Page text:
Posted September 7, 2010 by Marcia Degia - Publisher in Features
 
 

Secret Cinema 2010 Review


The sight of hundreds of Bedouin-attired tribespeople making the long walk from Wood Green tube station to Alexandra Park may have turned quite a few heads from passers-by, but to those in the know – which still is not many considering the event’s soaring popularity – another exciting evening orchestrated by Secret Cinema was just getting started.

The sight of hundreds of Bedouin-attired tribes people making the long walk from Wood Green tube station to Alexandra Park may have turned quite a few heads from passers-by, but to those in the know – which still is not many considering the event’s soaring popularity – another exciting evening orchestrated by Secret Cinema was just getting started.

Secret CinemaOrganising meticulously planned occasions based around the screening of a secret film (the identity of which remains firmly under wraps until the opening credits roll), Secret Cinema is peerless in reproducing the sights and sounds of the worlds depicted within each movie, all in the name of exclusive, cultish entertainment. Even the location of each event is only revealed to ticket-holders a few days in advance.

For this occasion, following June’s hugely successful screening of Blade Runner, attendees received correspondence that set the tone for the event’s proceedings, asking them to “join the uprising” and come dressed in tribal colours for a treacherous journey to ‘the promised land’. At this point, the odds of guessing the chosen film have dramatically improved – after all there are only so many Arabia-based films to choose from – but nothing is confirmed or denied by the organisers (or any of the 150 actors to make the experience come alive) and this leaves just enough doubt to make sure the film choice is still one of the many surprises to unfold throughout the night.

Upon arrival at Alexandra Park, the Arabic theme was even more prevalent, with new arrivals being greeted by live donkeys, goats and even camels, as well as hired extras jumping out from behind bushes to harass and barter with guests. Before long, however, everyone was assembled in front of the tribal leaders (on horseback, barking orders) who proceeded to lead them in storming Alexandra Palace.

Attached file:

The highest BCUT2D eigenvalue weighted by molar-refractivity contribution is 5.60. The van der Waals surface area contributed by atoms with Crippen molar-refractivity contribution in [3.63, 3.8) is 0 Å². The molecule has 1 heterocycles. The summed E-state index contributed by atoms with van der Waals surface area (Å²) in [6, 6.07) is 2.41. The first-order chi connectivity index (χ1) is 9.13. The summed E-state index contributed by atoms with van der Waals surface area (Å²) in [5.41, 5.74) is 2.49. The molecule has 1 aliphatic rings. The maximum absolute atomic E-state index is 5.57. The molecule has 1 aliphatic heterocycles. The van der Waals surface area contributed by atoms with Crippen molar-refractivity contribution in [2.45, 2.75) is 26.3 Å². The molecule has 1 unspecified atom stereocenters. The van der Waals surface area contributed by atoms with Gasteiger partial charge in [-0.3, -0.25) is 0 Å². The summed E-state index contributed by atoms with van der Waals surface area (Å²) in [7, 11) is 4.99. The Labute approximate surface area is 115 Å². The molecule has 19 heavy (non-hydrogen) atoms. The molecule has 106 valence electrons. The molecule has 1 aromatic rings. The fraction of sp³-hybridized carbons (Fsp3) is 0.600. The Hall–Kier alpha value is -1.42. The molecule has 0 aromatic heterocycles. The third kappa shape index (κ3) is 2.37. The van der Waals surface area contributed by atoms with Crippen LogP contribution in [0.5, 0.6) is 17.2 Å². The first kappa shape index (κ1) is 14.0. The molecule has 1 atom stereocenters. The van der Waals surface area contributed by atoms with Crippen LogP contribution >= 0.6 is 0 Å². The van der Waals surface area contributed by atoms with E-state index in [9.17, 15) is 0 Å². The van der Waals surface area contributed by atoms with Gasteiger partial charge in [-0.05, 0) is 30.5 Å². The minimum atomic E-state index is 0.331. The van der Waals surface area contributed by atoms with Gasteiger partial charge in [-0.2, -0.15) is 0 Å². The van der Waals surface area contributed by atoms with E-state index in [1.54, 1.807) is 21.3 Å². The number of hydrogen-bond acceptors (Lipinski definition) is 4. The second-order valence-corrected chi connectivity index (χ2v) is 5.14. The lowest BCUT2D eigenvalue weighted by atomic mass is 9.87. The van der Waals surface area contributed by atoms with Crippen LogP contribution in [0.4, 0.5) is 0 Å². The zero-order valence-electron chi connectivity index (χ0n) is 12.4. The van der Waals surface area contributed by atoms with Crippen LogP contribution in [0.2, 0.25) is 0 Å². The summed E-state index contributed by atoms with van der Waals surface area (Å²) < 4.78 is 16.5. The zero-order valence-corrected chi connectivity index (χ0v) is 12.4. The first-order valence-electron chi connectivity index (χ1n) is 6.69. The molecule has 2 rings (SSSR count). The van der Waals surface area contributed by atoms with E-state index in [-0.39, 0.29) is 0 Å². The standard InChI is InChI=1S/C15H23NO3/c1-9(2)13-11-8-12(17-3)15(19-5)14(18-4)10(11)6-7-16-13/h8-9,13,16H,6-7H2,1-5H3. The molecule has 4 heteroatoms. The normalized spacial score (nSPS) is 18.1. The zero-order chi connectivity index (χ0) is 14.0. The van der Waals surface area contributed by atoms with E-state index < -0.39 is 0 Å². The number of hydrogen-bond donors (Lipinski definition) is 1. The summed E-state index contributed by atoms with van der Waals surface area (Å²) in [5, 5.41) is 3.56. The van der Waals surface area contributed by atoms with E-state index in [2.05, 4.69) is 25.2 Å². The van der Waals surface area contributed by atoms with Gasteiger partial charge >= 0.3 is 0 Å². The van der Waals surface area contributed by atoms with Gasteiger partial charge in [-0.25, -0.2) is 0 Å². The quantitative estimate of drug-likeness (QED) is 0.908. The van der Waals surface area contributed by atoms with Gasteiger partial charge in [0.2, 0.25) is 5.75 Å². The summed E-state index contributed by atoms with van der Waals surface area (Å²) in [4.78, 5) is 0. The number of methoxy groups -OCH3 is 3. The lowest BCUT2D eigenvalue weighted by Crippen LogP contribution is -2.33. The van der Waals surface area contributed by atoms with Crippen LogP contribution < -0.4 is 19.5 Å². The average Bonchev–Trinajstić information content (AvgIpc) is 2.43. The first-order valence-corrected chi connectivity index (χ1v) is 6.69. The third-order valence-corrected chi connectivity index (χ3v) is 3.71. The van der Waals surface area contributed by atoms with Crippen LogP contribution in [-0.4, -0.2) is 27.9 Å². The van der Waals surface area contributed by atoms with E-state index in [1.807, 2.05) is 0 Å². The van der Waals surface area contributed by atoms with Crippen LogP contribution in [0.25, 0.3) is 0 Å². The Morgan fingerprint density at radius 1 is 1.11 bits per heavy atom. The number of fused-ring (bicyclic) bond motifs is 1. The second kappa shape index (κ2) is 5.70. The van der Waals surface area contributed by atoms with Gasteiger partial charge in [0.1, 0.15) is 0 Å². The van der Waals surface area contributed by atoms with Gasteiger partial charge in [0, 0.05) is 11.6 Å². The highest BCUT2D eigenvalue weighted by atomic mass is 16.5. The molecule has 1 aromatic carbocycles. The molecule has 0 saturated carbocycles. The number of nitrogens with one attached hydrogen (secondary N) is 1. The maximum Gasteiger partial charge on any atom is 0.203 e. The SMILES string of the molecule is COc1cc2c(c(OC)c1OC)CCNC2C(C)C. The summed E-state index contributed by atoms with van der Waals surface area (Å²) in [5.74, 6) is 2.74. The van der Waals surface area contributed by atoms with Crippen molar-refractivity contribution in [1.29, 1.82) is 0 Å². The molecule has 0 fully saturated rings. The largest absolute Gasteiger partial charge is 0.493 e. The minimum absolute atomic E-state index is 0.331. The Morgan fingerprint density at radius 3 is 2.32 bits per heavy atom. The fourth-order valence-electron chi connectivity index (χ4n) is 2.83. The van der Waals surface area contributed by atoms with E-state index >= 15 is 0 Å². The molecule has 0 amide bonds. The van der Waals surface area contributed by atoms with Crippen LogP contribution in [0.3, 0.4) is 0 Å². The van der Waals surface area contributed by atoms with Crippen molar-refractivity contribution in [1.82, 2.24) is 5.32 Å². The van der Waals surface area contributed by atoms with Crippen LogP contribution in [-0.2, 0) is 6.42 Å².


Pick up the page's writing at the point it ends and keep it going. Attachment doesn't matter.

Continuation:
Once inside, attendees were ushered into the first great hall of the night and, while some were subjected to hostile British military interrogation, others enjoyed a game of billiards with the friendlier soldiers, or had their picture taken on a turn-of-the-century camera. As impressive as all of this was, it all became a faint mirage once guests entered the second hall and the real experience began.

Secret CinemaTherein lay a maze of Bedouin tents and stalls that sold exotic food and handcrafted trinkets as well as some that offered Indian head massages and fortune-telling. With the sound live drums beating in the background, the smell of spit-roasting meat in the air and the dazzling array of Eastern fabrics that hung from every available space, Secret Cinema had transported its audience to the foreign setting of a film that, by now, no one could have failed to guess correctly: Lawrence of Arabia.

If people were wowed by the reproduced world of David Lean’s 1962 British epic, there were certainly reservations as to its length. At 222 minutes in length, those who took the advice to bring cushions and rugs were considerably more comfortable when settling on the otherwise cold concrete floor, but there were really too many distractions for guests to commit to the whole film in one sitting.

But then, on this occasion at least, the screening itself came second to the spectacle. The hall’s acoustics, perhaps, detracted from Maurice Jarre’s majestic score but it was impossible not to join in with a crowd that wooped and cheered at every iconic moment or memorable quote from this timeless classic.

Lawrence of Arabia was enjoyed by 15000 costumed fans (over the three nights) as part of a unique and phenomenal experience. And with the 3D craze currently sweeping across cinemas attempting to put the audience ‘in’ a movie, no one make that claim quite so literally as the creative organisers behind Secret Cinema.


Marcia Degia - Publisher

 
Marcia Degia has worked in the media industry for more than 10 years. She was previously Acting Managing Editor of Homes and Gardens magazine, Publishing Editor at Macmillan Publishers and Editor of Pride Magazine. Marcia, who has a Masters degree in Screenwriting, has also been involved in many broadcast projects. Among other things, she was the devisor of the documentary series Secret Suburbia for Living TV.